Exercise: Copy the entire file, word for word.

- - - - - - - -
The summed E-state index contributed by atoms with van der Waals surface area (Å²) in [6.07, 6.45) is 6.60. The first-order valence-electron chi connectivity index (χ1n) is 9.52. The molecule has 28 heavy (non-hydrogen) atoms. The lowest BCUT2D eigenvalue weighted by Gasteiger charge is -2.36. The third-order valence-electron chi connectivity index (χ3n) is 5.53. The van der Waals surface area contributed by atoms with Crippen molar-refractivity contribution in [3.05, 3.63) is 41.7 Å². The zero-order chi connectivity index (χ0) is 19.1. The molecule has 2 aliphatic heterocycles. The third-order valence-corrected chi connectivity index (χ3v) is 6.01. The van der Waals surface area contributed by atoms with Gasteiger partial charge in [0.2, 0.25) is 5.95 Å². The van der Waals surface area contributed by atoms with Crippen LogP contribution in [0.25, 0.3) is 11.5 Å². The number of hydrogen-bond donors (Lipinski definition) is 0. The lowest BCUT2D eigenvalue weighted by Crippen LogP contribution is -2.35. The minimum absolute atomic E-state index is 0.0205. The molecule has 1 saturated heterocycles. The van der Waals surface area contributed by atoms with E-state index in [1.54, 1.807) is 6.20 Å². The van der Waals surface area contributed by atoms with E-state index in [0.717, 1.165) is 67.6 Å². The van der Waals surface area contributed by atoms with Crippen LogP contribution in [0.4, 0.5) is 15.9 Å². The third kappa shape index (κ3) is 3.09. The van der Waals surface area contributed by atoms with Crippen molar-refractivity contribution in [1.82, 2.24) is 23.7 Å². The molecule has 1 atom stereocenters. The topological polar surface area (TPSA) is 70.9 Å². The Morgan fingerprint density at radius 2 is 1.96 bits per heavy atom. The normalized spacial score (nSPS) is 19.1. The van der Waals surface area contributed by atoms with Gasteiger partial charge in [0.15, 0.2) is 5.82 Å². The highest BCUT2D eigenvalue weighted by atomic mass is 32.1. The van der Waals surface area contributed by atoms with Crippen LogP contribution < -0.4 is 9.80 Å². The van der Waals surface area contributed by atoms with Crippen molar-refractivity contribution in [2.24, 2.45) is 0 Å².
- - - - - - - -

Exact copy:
The summed E-state index contributed by atoms with van der Waals surface area (Å²) in [6.07, 6.45) is 6.60. The first-order valence-electron chi connectivity index (χ1n) is 9.52. The molecule has 28 heavy (non-hydrogen) atoms. The lowest BCUT2D eigenvalue weighted by Gasteiger charge is -2.36. The third-order valence-electron chi connectivity index (χ3n) is 5.53. The van der Waals surface area contributed by atoms with Crippen molar-refractivity contribution in [3.05, 3.63) is 41.7 Å². The zero-order chi connectivity index (χ0) is 19.1. The molecule has 2 aliphatic heterocycles. The third-order valence-corrected chi connectivity index (χ3v) is 6.01. The van der Waals surface area contributed by atoms with Gasteiger partial charge in [0.2, 0.25) is 5.95 Å². The van der Waals surface area contributed by atoms with Crippen LogP contribution in [0.25, 0.3) is 11.5 Å². The number of hydrogen-bond donors (Lipinski definition) is 0. The lowest BCUT2D eigenvalue weighted by Crippen LogP contribution is -2.35. The minimum absolute atomic E-state index is 0.0205. The molecule has 1 saturated heterocycles. The van der Waals surface area contributed by atoms with E-state index in [1.54, 1.807) is 6.20 Å². The van der Waals surface area contributed by atoms with E-state index in [0.717, 1.165) is 67.6 Å². The van der Waals surface area contributed by atoms with Crippen LogP contribution in [0.4, 0.5) is 15.9 Å². The third kappa shape index (κ3) is 3.09. The van der Waals surface area contributed by atoms with Crippen molar-refractivity contribution in [1.82, 2.24) is 23.7 Å². The molecule has 1 atom stereocenters. The topological polar surface area (TPSA) is 70.9 Å². The Morgan fingerprint density at radius 2 is 1.96 bits per heavy atom. The normalized spacial score (nSPS) is 19.1. The van der Waals surface area contributed by atoms with Gasteiger partial charge in [0.15, 0.2) is 5.82 Å². The highest BCUT2D eigenvalue weighted by atomic mass is 32.1. The van der Waals surface area contributed by atoms with Crippen LogP contribution < -0.4 is 9.80 Å². The van der Waals surface area contributed by atoms with Crippen molar-refractivity contribution in [2.24, 2.45) is 0 Å².